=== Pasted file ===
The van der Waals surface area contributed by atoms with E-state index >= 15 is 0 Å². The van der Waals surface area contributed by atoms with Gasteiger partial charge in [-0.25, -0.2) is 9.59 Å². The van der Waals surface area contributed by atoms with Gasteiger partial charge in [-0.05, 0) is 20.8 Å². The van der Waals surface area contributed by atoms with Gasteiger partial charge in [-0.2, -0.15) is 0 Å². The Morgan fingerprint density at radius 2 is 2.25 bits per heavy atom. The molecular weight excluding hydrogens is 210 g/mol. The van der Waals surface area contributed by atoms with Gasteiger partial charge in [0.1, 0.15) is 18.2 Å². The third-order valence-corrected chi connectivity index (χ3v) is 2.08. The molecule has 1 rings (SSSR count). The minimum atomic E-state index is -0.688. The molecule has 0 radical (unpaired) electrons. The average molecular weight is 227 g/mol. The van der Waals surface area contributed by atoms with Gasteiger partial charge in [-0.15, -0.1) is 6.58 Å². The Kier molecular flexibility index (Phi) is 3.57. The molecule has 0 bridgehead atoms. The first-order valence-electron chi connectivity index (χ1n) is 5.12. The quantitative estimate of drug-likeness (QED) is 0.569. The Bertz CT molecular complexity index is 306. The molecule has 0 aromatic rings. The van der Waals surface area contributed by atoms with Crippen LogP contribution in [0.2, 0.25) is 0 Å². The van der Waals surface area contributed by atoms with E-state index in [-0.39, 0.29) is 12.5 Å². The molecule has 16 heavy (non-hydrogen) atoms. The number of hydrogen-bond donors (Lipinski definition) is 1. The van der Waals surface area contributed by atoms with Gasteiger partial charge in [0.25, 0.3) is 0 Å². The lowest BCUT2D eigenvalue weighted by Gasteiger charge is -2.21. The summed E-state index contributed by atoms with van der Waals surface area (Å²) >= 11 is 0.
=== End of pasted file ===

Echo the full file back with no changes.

The van der Waals surface area contributed by atoms with E-state index >= 15 is 0 Å². The van der Waals surface area contributed by atoms with Gasteiger partial charge in [-0.25, -0.2) is 9.59 Å². The van der Waals surface area contributed by atoms with Gasteiger partial charge in [-0.05, 0) is 20.8 Å². The van der Waals surface area contributed by atoms with Gasteiger partial charge in [-0.2, -0.15) is 0 Å². The Morgan fingerprint density at radius 2 is 2.25 bits per heavy atom. The molecular weight excluding hydrogens is 210 g/mol. The van der Waals surface area contributed by atoms with Gasteiger partial charge in [0.1, 0.15) is 18.2 Å². The third-order valence-corrected chi connectivity index (χ3v) is 2.08. The molecule has 1 rings (SSSR count). The minimum atomic E-state index is -0.688. The molecule has 0 radical (unpaired) electrons. The average molecular weight is 227 g/mol. The van der Waals surface area contributed by atoms with Gasteiger partial charge in [-0.15, -0.1) is 6.58 Å². The Kier molecular flexibility index (Phi) is 3.57. The molecule has 0 bridgehead atoms. The first-order valence-electron chi connectivity index (χ1n) is 5.12. The quantitative estimate of drug-likeness (QED) is 0.569. The Bertz CT molecular complexity index is 306. The molecule has 0 aromatic rings. The van der Waals surface area contributed by atoms with Crippen LogP contribution in [0.2, 0.25) is 0 Å². The van der Waals surface area contributed by atoms with E-state index in [-0.39, 0.29) is 12.5 Å². The molecule has 16 heavy (non-hydrogen) atoms. The number of hydrogen-bond donors (Lipinski definition) is 1. The van der Waals surface area contributed by atoms with Gasteiger partial charge in [0.25, 0.3) is 0 Å². The lowest BCUT2D eigenvalue weighted by Gasteiger charge is -2.21. The summed E-state index contributed by atoms with van der Waals surface area (Å²) >= 11 is 0.